FIG. 14 shows the results of a Risk Deprecation Analysis 120 in cooperation with other elements of select embodiments of the present invention. The Terrain Informed War Game Model 112 has conducted simulations between every FCOA candidate 111 and every ECOA in the IPB set. In this case there are 420 FCOAs in consideration, and three ECOA's (named “Strong Right,” “Strong Left,” and “Balanced”). Thus, there have been 1260 simulations and evaluations (420×3). FIG. 14 shows the details of some of the 1260 evaluations but these evaluation details are somewhat counter-intuitive and require explanation.

The first column gives the FCOA's name, all of which are “computer nominated” (CN) in this example. Since there are three ECOA's in the IPB set, each FCOA undergoes deprecation analysis three times, thus each FCOA is listed in three rows. The second column 1401 lists the name of the deprecated ECOA for that line's analysis. In the example of the first row the Strong Right ECOA has been deprecated, meaning that row shows the cumulative results of FCOA-CN-476 against the other two ECOA's, but not the deprecated ECOA-Strong Right. The third column 1402 shows the original, non-deprecated ranking of that FCOA, which in the case of the first row is 7th out of 420. The fourth column 1402 shows the new, deprecated ranking of the FCOA, which in the case of the first row is now 30th out of 420. In other words, when ECOA-Strong Right is thrown out of the IPB set, FCOA-CN-476 does not do as well as it did with the non-deprecated ECOA. The fifth column 1404 shows a change of ranking of −23, meaning the FCOA (CN-476) dropped from 7th to 30th. The tactical meaning of this analysis of the first row is that CN-476 does extremely well against ECOA-Strong Right, but not so well against the other two ECOA's. Columns 1405 and 1406 show the Deprecated Roulette Wheel and Change in Roulette Wheel rankings used to calculate the ordinal rankings in the previous columns.

In select embodiments of the present invention, a user does not need to study each of the 1420 lines in this table. When a user clicks on the column headings 1401 through 1406, the table re-orders itself in either ascending or descending order by that column's value. In other words, by clicking on the Change in Rank (CR) 1404 heading, the deprecated FCOA that benefited the most by dropping out an ECOA from evaluation will now be at the top of the table. If a user clicks again on the CR 1404 heading, the table re-orders itself in descending CR value, meaning the deprecated FCOA that was hurt the most by a missing ECOA is now at the top. When a user employs this re-ordering tool along with the greater-than and less-than highlighting tool 1407 at the bottom of the window, FCOA's with “interesting” sensitivities that are sensitive to specific ECOA's are quickly located. In limited performance testing of select embodiments of the present invention experienced users found extremely interesting FCOA-ECOA dynamics in less than one minute. This provides for a more informed command decision on which FCOA is appropriate for a mission.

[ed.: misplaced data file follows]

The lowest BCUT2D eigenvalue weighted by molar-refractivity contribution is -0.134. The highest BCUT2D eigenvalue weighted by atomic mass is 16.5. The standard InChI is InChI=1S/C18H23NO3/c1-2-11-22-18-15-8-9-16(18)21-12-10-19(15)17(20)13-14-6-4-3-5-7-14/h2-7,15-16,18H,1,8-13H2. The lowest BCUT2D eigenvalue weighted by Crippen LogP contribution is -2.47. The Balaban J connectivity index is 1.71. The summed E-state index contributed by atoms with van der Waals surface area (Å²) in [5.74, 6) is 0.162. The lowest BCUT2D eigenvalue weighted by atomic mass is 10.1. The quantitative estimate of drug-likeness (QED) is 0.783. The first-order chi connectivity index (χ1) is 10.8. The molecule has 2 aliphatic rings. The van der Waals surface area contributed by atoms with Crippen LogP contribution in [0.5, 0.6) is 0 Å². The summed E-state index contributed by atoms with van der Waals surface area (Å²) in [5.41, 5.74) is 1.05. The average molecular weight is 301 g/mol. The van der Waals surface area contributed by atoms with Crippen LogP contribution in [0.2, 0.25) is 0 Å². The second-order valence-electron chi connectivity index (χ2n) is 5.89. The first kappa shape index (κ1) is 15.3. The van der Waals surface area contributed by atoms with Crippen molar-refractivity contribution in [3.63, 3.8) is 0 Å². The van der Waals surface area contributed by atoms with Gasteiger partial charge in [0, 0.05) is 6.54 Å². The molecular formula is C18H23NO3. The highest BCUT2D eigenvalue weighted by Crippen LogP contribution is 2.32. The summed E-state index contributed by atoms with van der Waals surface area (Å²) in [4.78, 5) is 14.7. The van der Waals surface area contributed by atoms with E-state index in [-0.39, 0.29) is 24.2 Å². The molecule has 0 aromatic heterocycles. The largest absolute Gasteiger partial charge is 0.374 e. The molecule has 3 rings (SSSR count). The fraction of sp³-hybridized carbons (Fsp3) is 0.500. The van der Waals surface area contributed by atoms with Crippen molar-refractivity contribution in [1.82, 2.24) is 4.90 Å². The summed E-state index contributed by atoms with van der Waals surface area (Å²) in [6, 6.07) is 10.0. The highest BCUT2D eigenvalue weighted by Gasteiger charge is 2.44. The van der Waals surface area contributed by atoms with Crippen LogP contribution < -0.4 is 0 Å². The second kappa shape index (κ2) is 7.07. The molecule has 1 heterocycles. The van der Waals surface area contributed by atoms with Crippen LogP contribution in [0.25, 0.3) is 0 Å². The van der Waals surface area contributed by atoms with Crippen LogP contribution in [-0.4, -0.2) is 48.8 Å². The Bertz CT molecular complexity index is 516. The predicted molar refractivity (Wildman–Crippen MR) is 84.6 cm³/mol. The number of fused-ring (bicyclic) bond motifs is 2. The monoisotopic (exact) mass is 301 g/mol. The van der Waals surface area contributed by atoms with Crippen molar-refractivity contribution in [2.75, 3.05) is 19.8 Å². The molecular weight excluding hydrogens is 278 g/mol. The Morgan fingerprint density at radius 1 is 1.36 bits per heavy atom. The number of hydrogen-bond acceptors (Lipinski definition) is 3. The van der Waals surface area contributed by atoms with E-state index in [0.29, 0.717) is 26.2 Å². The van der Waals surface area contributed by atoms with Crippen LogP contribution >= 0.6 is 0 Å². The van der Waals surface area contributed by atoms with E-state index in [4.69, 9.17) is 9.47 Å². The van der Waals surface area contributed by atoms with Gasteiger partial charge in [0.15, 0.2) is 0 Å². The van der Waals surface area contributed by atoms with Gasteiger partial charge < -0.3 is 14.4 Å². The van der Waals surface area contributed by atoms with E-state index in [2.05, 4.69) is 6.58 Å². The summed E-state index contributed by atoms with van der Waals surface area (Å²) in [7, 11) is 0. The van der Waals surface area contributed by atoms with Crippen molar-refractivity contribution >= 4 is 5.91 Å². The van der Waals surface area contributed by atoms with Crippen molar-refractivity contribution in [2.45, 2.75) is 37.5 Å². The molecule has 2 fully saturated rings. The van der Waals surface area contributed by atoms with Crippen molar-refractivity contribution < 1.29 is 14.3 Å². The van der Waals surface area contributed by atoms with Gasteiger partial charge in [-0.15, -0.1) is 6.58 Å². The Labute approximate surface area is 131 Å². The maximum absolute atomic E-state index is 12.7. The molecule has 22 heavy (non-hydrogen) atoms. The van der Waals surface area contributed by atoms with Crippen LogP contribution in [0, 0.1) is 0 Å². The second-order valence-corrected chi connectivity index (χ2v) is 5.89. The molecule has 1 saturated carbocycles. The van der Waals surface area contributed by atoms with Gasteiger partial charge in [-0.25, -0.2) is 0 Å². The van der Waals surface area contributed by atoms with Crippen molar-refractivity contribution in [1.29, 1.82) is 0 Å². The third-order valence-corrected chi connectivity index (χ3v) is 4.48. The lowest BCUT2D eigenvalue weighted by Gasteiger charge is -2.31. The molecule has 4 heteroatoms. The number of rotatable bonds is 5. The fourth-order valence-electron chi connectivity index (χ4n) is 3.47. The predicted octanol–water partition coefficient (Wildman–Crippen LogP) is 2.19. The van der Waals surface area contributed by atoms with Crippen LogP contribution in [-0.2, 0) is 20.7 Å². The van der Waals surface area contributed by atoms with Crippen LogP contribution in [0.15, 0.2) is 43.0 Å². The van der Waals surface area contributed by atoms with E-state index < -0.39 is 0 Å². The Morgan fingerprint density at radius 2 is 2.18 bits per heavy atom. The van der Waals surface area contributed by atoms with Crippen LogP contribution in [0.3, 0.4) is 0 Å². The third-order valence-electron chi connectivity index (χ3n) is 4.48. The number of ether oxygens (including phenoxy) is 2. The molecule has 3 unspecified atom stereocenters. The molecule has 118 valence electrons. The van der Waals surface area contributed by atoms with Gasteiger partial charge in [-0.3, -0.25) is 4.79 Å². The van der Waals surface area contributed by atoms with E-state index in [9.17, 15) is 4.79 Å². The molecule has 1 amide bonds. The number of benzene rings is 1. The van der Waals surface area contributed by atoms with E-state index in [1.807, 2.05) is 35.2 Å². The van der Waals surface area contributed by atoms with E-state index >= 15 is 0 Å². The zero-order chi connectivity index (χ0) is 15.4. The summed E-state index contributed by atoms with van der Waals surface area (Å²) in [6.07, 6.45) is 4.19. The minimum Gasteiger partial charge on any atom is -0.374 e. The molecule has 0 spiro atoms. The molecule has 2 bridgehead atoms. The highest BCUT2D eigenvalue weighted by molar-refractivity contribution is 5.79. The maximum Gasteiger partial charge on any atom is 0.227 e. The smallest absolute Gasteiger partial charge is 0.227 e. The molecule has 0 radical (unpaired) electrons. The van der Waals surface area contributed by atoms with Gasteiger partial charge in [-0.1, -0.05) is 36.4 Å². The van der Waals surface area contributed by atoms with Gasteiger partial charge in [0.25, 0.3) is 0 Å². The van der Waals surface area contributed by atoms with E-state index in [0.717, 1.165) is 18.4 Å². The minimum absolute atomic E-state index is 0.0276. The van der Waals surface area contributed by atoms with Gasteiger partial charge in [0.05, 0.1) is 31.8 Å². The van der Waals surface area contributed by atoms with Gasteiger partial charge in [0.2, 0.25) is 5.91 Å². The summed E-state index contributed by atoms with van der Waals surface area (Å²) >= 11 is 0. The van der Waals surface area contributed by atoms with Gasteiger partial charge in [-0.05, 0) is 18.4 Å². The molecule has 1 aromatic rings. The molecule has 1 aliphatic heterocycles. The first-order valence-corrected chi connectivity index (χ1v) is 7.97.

The Evaluation Criteria Deprecation Analysis 121 works in a similar manner, but instead of deprecating ECOA's from the total evaluation, the Evaluation Criteria themselves are deprecated, one at a time. FIG. 12 shows an evaluation matrix for a typical FCOA, where the ECOA's are listed in the middle columns 1202, and the evaluation criteria are listed in the middle rows. The Risk Deprecation analysis 120 re-computes that matrix by dropping the middle columns 1202 (ECOA's) one at a time, whereas the Evaluation Criteria analysis 121 re-computes that matrix by dropping the middle rows (Evaluation Criteria) one at a time. The Risk Deprecation Analysis 120 quickly gives a user an idea of each FCOA's sensitivity to each ECOA, whereas the Evaluation Criteria Deprecation Analysis 121 quickly gives a user an idea of each FCOA's sensitivity to each Evaluation Criteria. For example, an Evaluation Criteria Deprecation Analysis 121 of FCOA-1 may show that FCOA-1 is unusually sensitive to Maximize Atk Strength at sub-MC 773, and that FCOA-1 would be an extraordinary solution if it were not for that one Evaluation Criterion. The commander may decide to trade off that Evaluation Criterion for superior expected performance in the other criteria. However, most commanders would want to consider that option, if it were available quickly and simply, which is the result of employing select embodiments of the present invention.

A third FCOA analysis tool, not displayed in FIG. 1 but inferred in FIG. 16 at 1601, is Pareto Analysis, a more “formal” analysis of the trade offs involved in FCOA evaluations. Consider the comparatively simple example of buying a car. In advance a buyer might state that she prefers quality over price and is willing to pay extra for a superior product. However, there might be a car that independent consumer agencies rank as 99% as good as another car, but at only half the cost. If a salesman (or a software cognitive amplification agent) consistently applies her a priori statement about preferring quality over price, then he (or it) would not present that second car as an option. But, common sense suggests that the buyer would certainly want to know about such an intriguing option.